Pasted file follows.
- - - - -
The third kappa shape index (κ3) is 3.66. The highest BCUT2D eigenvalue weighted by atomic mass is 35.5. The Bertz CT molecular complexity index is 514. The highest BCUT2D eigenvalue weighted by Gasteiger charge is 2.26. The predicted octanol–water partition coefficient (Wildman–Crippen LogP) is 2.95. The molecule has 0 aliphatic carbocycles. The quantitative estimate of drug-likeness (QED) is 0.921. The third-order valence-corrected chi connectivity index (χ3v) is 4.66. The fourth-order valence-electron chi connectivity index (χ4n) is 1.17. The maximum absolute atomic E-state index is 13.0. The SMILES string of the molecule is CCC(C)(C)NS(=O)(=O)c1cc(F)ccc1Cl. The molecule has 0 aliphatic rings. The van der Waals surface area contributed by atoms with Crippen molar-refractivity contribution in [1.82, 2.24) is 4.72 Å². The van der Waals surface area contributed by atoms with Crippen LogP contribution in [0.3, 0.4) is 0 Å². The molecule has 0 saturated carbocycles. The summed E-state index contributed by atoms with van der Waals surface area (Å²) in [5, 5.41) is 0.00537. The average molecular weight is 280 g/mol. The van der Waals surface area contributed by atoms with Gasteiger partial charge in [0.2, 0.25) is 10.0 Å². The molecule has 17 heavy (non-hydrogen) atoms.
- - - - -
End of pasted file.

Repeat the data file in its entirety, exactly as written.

The third kappa shape index (κ3) is 3.66. The highest BCUT2D eigenvalue weighted by atomic mass is 35.5. The Bertz CT molecular complexity index is 514. The highest BCUT2D eigenvalue weighted by Gasteiger charge is 2.26. The predicted octanol–water partition coefficient (Wildman–Crippen LogP) is 2.95. The molecule has 0 aliphatic carbocycles. The quantitative estimate of drug-likeness (QED) is 0.921. The third-order valence-corrected chi connectivity index (χ3v) is 4.66. The fourth-order valence-electron chi connectivity index (χ4n) is 1.17. The maximum absolute atomic E-state index is 13.0. The SMILES string of the molecule is CCC(C)(C)NS(=O)(=O)c1cc(F)ccc1Cl. The molecule has 0 aliphatic rings. The van der Waals surface area contributed by atoms with Crippen molar-refractivity contribution in [1.82, 2.24) is 4.72 Å². The van der Waals surface area contributed by atoms with Crippen LogP contribution in [0.3, 0.4) is 0 Å². The molecule has 0 saturated carbocycles. The summed E-state index contributed by atoms with van der Waals surface area (Å²) in [5, 5.41) is 0.00537. The average molecular weight is 280 g/mol. The van der Waals surface area contributed by atoms with Gasteiger partial charge in [0.2, 0.25) is 10.0 Å². The molecule has 17 heavy (non-hydrogen) atoms.